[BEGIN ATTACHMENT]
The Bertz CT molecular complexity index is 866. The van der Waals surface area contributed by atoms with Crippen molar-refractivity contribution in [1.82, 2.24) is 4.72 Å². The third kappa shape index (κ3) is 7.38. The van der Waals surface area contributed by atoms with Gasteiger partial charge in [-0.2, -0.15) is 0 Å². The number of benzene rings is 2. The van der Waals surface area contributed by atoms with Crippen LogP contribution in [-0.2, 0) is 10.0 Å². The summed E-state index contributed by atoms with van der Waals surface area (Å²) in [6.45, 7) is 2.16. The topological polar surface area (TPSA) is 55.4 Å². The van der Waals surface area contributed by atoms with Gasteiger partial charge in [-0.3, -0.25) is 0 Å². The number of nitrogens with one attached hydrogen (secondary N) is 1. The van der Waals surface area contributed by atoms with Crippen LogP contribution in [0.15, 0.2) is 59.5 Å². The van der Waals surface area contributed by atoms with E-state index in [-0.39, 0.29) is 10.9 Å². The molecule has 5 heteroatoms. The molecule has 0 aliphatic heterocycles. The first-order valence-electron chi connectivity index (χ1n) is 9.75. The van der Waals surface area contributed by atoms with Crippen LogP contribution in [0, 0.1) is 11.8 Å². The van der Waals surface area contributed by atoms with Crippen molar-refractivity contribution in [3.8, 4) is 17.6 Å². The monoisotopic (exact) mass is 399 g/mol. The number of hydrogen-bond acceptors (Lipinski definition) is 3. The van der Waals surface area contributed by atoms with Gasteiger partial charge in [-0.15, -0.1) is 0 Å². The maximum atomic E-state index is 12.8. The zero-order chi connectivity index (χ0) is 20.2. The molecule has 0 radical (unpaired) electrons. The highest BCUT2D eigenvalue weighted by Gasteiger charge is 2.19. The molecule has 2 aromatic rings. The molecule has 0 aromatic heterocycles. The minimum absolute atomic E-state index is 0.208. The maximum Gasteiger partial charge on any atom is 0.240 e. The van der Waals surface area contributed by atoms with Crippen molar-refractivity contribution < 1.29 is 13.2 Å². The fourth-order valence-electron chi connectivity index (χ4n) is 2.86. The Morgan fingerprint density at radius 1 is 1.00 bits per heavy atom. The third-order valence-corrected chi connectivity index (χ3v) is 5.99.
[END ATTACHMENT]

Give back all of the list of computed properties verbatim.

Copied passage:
The Bertz CT molecular complexity index is 866. The van der Waals surface area contributed by atoms with Crippen molar-refractivity contribution in [1.82, 2.24) is 4.72 Å². The third kappa shape index (κ3) is 7.38. The van der Waals surface area contributed by atoms with Gasteiger partial charge in [-0.2, -0.15) is 0 Å². The number of benzene rings is 2. The van der Waals surface area contributed by atoms with Crippen LogP contribution in [-0.2, 0) is 10.0 Å². The summed E-state index contributed by atoms with van der Waals surface area (Å²) in [6.45, 7) is 2.16. The topological polar surface area (TPSA) is 55.4 Å². The van der Waals surface area contributed by atoms with Gasteiger partial charge in [-0.3, -0.25) is 0 Å². The number of nitrogens with one attached hydrogen (secondary N) is 1. The van der Waals surface area contributed by atoms with Crippen LogP contribution in [0.15, 0.2) is 59.5 Å². The van der Waals surface area contributed by atoms with E-state index in [-0.39, 0.29) is 10.9 Å². The molecule has 5 heteroatoms. The molecule has 0 aliphatic heterocycles. The first-order valence-electron chi connectivity index (χ1n) is 9.75. The van der Waals surface area contributed by atoms with Crippen LogP contribution in [0, 0.1) is 11.8 Å². The van der Waals surface area contributed by atoms with Crippen molar-refractivity contribution in [3.8, 4) is 17.6 Å². The monoisotopic (exact) mass is 399 g/mol. The number of hydrogen-bond acceptors (Lipinski definition) is 3. The van der Waals surface area contributed by atoms with Gasteiger partial charge in [-0.15, -0.1) is 0 Å². The maximum atomic E-state index is 12.8. The zero-order chi connectivity index (χ0) is 20.2. The molecule has 0 radical (unpaired) electrons. The highest BCUT2D eigenvalue weighted by Gasteiger charge is 2.19. The molecule has 2 aromatic rings. The molecule has 0 aromatic heterocycles. The minimum absolute atomic E-state index is 0.208. The maximum Gasteiger partial charge on any atom is 0.240 e. The van der Waals surface area contributed by atoms with Crippen molar-refractivity contribution < 1.29 is 13.2 Å². The fourth-order valence-electron chi connectivity index (χ4n) is 2.86. The Morgan fingerprint density at radius 1 is 1.00 bits per heavy atom. The third-order valence-corrected chi connectivity index (χ3v) is 5.99.